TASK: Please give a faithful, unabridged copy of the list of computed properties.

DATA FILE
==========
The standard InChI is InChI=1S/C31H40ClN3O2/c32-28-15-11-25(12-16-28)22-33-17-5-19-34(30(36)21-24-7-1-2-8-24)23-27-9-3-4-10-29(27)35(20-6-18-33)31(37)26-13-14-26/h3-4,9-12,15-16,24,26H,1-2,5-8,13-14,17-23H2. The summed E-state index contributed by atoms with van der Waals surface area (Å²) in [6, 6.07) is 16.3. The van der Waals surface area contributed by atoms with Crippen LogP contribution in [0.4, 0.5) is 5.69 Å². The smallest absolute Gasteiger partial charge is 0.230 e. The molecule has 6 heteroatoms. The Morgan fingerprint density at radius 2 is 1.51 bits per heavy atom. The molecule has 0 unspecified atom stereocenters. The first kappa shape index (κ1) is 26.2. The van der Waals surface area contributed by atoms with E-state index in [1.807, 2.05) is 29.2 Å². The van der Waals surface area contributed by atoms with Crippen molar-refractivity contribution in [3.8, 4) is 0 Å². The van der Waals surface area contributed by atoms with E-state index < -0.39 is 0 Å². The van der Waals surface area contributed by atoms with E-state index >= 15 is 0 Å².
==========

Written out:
The standard InChI is InChI=1S/C31H40ClN3O2/c32-28-15-11-25(12-16-28)22-33-17-5-19-34(30(36)21-24-7-1-2-8-24)23-27-9-3-4-10-29(27)35(20-6-18-33)31(37)26-13-14-26/h3-4,9-12,15-16,24,26H,1-2,5-8,13-14,17-23H2. The summed E-state index contributed by atoms with van der Waals surface area (Å²) in [6, 6.07) is 16.3. The van der Waals surface area contributed by atoms with Crippen LogP contribution in [0.4, 0.5) is 5.69 Å². The smallest absolute Gasteiger partial charge is 0.230 e. The molecule has 6 heteroatoms. The Morgan fingerprint density at radius 2 is 1.51 bits per heavy atom. The molecule has 0 unspecified atom stereocenters. The first kappa shape index (κ1) is 26.2. The van der Waals surface area contributed by atoms with E-state index in [1.807, 2.05) is 29.2 Å². The van der Waals surface area contributed by atoms with Crippen molar-refractivity contribution in [3.8, 4) is 0 Å². The van der Waals surface area contributed by atoms with E-state index < -0.39 is 0 Å². The van der Waals surface area contributed by atoms with E-state index >= 15 is 0 Å².